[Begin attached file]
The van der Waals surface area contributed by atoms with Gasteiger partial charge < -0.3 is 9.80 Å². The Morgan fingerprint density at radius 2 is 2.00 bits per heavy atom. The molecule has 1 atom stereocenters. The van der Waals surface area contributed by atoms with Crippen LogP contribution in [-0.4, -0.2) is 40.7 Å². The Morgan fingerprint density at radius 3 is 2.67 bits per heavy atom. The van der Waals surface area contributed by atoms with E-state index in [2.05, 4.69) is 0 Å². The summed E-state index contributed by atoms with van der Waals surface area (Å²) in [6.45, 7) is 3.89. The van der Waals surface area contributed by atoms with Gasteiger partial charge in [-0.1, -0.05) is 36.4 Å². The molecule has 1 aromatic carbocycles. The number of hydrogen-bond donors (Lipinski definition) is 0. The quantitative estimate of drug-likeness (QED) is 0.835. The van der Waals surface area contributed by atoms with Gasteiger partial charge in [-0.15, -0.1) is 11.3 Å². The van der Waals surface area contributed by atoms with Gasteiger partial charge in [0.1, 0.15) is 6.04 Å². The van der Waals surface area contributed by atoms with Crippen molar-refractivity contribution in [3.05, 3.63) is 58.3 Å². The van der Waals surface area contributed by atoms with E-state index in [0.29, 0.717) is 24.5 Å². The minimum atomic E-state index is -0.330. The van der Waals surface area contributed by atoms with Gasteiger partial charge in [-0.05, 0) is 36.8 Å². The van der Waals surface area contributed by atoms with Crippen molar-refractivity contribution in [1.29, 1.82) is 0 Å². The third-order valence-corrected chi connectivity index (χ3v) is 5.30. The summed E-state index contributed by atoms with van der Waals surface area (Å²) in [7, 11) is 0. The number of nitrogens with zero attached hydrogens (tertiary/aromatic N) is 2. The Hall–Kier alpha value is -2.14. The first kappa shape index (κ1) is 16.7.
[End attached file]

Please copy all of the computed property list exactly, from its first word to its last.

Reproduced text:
The van der Waals surface area contributed by atoms with Gasteiger partial charge < -0.3 is 9.80 Å². The Morgan fingerprint density at radius 2 is 2.00 bits per heavy atom. The molecule has 1 atom stereocenters. The van der Waals surface area contributed by atoms with Crippen LogP contribution in [-0.4, -0.2) is 40.7 Å². The Morgan fingerprint density at radius 3 is 2.67 bits per heavy atom. The van der Waals surface area contributed by atoms with E-state index in [2.05, 4.69) is 0 Å². The summed E-state index contributed by atoms with van der Waals surface area (Å²) in [6.45, 7) is 3.89. The van der Waals surface area contributed by atoms with Gasteiger partial charge in [-0.1, -0.05) is 36.4 Å². The molecule has 1 aromatic carbocycles. The number of hydrogen-bond donors (Lipinski definition) is 0. The quantitative estimate of drug-likeness (QED) is 0.835. The van der Waals surface area contributed by atoms with Gasteiger partial charge in [-0.15, -0.1) is 11.3 Å². The van der Waals surface area contributed by atoms with Gasteiger partial charge in [0.1, 0.15) is 6.04 Å². The van der Waals surface area contributed by atoms with Crippen molar-refractivity contribution in [3.05, 3.63) is 58.3 Å². The van der Waals surface area contributed by atoms with E-state index in [0.29, 0.717) is 24.5 Å². The minimum atomic E-state index is -0.330. The van der Waals surface area contributed by atoms with Gasteiger partial charge in [-0.05, 0) is 36.8 Å². The van der Waals surface area contributed by atoms with Crippen molar-refractivity contribution in [1.29, 1.82) is 0 Å². The third-order valence-corrected chi connectivity index (χ3v) is 5.30. The summed E-state index contributed by atoms with van der Waals surface area (Å²) in [7, 11) is 0. The number of nitrogens with zero attached hydrogens (tertiary/aromatic N) is 2. The Hall–Kier alpha value is -2.14. The first kappa shape index (κ1) is 16.7.